who conned many women throughout the Phoenix area during the months prior to the murder of my sister for money, use of their car, a living situation in their home, procurement of goods, all of these actions performed ALONE and not in the presence of his brother or any other familiar person to him. All of these facts are clearly documented in the trial transcripts. He is a violent man, a repeat offender and took the life of my sister for money. I do not believe he demonstrates any signs of mental retardation in the commission of this crime–quite
the contrary, in fact. Sophisticated, calculated and cold-blooded homicide are not adjectives I would ascribe to the mentally retarded.

I am here also to tell you the impact that just this one hearing lasting several years has had on my family. My 78-year-old father was required to testify and cancel a prepaid trip to China because the Court would not consider a 2-week postponement of the original hearing
for this which he was required to testify at. This postponement was the one and only thing my family ever asked of this Court in the many YEARS leading up to this hearing and it was not granted. This was perhaps my father’s only opportunity to go to China for the rest of his lfe.
Yet the defense in this case was granted delay after delay over a period of years causing me and my family to be inconvenienced, put plans on hold, prepare ourselves emotionally only to be told yet another delay for the defense for years upon years.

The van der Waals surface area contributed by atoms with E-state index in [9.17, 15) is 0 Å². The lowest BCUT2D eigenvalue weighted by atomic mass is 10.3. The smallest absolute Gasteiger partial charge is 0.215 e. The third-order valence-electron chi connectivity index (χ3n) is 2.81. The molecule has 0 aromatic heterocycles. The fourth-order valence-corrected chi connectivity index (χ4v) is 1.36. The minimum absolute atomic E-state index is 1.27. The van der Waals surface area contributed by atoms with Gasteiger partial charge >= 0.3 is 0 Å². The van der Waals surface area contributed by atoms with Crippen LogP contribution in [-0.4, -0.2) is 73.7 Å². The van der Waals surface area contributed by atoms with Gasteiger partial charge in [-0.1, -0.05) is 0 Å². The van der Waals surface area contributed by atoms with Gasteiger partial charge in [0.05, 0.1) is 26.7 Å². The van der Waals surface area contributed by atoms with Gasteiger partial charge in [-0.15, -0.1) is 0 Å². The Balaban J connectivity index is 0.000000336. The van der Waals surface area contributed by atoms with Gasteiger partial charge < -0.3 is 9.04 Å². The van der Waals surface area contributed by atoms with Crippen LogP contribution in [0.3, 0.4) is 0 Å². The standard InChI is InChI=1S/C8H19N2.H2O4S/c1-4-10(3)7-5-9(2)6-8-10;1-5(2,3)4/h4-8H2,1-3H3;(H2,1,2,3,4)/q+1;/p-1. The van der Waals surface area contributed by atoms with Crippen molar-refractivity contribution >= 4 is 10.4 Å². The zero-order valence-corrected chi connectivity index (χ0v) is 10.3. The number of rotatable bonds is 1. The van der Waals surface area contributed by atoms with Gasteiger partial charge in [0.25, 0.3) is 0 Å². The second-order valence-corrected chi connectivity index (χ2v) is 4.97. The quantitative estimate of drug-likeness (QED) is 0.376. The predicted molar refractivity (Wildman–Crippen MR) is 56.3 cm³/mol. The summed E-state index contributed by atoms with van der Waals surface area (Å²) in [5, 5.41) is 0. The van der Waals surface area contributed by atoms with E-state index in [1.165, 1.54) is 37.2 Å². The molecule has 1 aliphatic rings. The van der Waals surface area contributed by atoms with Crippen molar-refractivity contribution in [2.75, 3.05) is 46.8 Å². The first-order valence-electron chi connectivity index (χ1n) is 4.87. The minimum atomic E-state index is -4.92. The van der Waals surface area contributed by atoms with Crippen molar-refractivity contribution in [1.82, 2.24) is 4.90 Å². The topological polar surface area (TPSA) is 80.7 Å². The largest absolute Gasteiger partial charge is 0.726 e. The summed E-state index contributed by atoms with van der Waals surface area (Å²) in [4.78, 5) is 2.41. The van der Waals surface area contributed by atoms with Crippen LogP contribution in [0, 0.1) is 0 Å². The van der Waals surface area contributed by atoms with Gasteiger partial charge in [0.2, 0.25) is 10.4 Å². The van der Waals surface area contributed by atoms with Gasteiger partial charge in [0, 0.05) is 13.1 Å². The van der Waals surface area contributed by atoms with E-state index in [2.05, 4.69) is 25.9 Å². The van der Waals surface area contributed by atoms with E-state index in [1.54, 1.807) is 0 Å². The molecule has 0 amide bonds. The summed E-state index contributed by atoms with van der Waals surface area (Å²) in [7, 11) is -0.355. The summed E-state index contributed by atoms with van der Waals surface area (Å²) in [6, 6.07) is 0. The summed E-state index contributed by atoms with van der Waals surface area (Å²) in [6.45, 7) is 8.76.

I opened my door one December day, 3 years go, ironically the same day I was planning to decorate my house for Christmas which you can imagine what a task that is for me year after year seeing my sister’s bloody body was discovered in the desert on Christmas Eve morning, only to find an advocate for Rudi Apelt misrepresenting herself to me and asking for my cooperation with this very issue–the mental retardation hearing. And this advocate bald-faced lied to me in my own home assuring me that this murderer, if reversed in sentence, would be
resentenced to life WITHOUT parole. Yes of course she knew this was impossible due to sentencing guidelines yet chose to manipulate me in this way. What did I or my family ever do to deserve this kind of treatment? Laws have been changed now to disallow the abuse of victims in this manner in the State of AZ because of this heinous situation I endured.